REVIEW: Hector and the Search for Happiness
Given the genre cred of Simon Pegg and the ascendance of Rosamund Pike, I approached Hector and the Search for Happiness with a certain level of curiosity. I was unfamiliar with the original novel by French author Francois Lelord and somehow missed the film’s release back in September. 20th Century Home Entertainment resolved that with the release today of the film on DVD.
In short, the film is about a psychiatrist, Hector (Pegg), who wants to shake up his tedious life. He doesn’t feel like he’s good at his job or able to help people, and laments to his girlfriend Clara (Pike) that he has yet to sample the very experience he recommends to his clients. As a result, he goes walkabout, seeking to taste life and find happiness. Then things happen.
It’s a charming premise and certainly well-trod territory but one expects, well, more from the story, especially considering the strong cast, anchored by Pegg and Pike but also including Toni Collette, Stellan Skarshard, Jean Reno, and Christopher Plummer. Perhaps it has something to do with the many hands — Peter Chelsom, Francis Lelord, Tinker Lindsay, Maria von Heland, and François Lelord — to handle the adaptation. Chelsom (Hannah Montana: The Movie) directed the film which attempts to be motivationally uplifting but somehow comes across as a journey filled with good intentions, rarely delivering on the promise.
Considering his long-term relationship, it doesn’t make a lot of sense for Hector to leave Clara behind rather than share the experience with her. After all, they do not have children and surely she can take a break from naming pharmaceuticals. Instead, he waves cheerio and leaves London from China and Shanghai exotic nightlife as seen by a wealthy businessman (Skarsgard). After mistaking true love for prostitution (Ming Zhao), he hightails it to Africa where he reconnects with an old friend (Barry Atsma). The humanitarian work is rejuvenating but he somehow gets mixed up with a drug dealer (Reno).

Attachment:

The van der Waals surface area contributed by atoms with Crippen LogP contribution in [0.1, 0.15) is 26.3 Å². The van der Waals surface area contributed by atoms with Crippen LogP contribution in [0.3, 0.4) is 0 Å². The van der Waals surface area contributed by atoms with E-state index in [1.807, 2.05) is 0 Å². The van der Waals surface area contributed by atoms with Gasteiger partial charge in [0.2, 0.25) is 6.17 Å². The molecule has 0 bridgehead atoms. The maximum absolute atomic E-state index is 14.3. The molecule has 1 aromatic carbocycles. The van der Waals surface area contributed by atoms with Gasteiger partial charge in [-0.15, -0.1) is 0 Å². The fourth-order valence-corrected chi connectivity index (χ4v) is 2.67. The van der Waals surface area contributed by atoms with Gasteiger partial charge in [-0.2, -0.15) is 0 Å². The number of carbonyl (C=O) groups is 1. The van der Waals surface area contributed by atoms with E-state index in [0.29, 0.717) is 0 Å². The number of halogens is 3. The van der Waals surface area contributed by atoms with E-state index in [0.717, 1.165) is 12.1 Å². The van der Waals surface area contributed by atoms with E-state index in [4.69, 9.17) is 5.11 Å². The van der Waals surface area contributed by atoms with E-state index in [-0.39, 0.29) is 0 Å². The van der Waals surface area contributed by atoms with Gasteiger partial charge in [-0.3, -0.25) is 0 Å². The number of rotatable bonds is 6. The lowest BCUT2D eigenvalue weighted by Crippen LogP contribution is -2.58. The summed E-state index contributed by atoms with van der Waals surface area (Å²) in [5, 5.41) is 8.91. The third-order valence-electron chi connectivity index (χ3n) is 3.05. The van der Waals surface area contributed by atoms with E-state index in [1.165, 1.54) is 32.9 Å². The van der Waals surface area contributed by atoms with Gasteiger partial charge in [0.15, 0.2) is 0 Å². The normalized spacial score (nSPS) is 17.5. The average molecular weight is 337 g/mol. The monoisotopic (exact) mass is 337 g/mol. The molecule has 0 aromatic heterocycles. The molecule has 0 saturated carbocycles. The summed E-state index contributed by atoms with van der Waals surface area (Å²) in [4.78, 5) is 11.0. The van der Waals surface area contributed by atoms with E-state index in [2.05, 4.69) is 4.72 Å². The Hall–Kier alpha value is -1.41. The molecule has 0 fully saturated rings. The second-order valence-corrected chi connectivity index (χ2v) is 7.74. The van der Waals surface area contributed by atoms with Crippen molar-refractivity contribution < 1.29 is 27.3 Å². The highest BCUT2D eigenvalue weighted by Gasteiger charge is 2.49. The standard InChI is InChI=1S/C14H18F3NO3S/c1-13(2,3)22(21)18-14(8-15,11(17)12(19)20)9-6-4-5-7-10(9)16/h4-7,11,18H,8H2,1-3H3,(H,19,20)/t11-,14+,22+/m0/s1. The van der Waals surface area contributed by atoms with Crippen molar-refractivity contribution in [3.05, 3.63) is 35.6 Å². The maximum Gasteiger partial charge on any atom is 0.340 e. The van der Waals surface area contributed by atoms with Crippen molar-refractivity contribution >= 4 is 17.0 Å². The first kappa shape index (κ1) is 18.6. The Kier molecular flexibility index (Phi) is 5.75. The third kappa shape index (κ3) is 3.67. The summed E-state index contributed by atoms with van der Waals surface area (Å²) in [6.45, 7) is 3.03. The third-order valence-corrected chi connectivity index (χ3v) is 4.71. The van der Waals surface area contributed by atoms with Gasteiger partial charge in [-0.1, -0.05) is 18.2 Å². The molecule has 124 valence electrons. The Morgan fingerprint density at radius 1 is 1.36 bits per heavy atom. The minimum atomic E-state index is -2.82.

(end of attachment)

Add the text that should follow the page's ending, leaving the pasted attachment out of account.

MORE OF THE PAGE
All the way, he is writing fortune cookie-worthy sayings in his notebook, these bon mots clearly becoming his new guiding principles. In case you miss the message they appear on screen, bringing his notebook to annoying life. As a result, he also wants to make amends so completes his travel in Los Angeles where he seeks out an old flame (Collette). While they, he just happens to find a leading happiness researcher (Plummer), so participates in a brain study.
The film is pretty to look at and the performances are solid uninspiring, much like the script. The intentions are noble and honorable, but Pegg mined a similar theme with far better results in The World’s End. His need for fulfillment, while missing the obvious back home, remains a truism but it’s annoying that Clara feels empty without a child, the worst sort of feminist message.
The film is accompanied by the short Around the World with Simon Pegg, a travelogue that’s wittier than the film. There’s The Making of Hector and the Search for Happiness which shows lots of noble intentions gone awry. Chelsom provides an audio commentary that, to be honest, I skipped given my overall disappointment with the final product.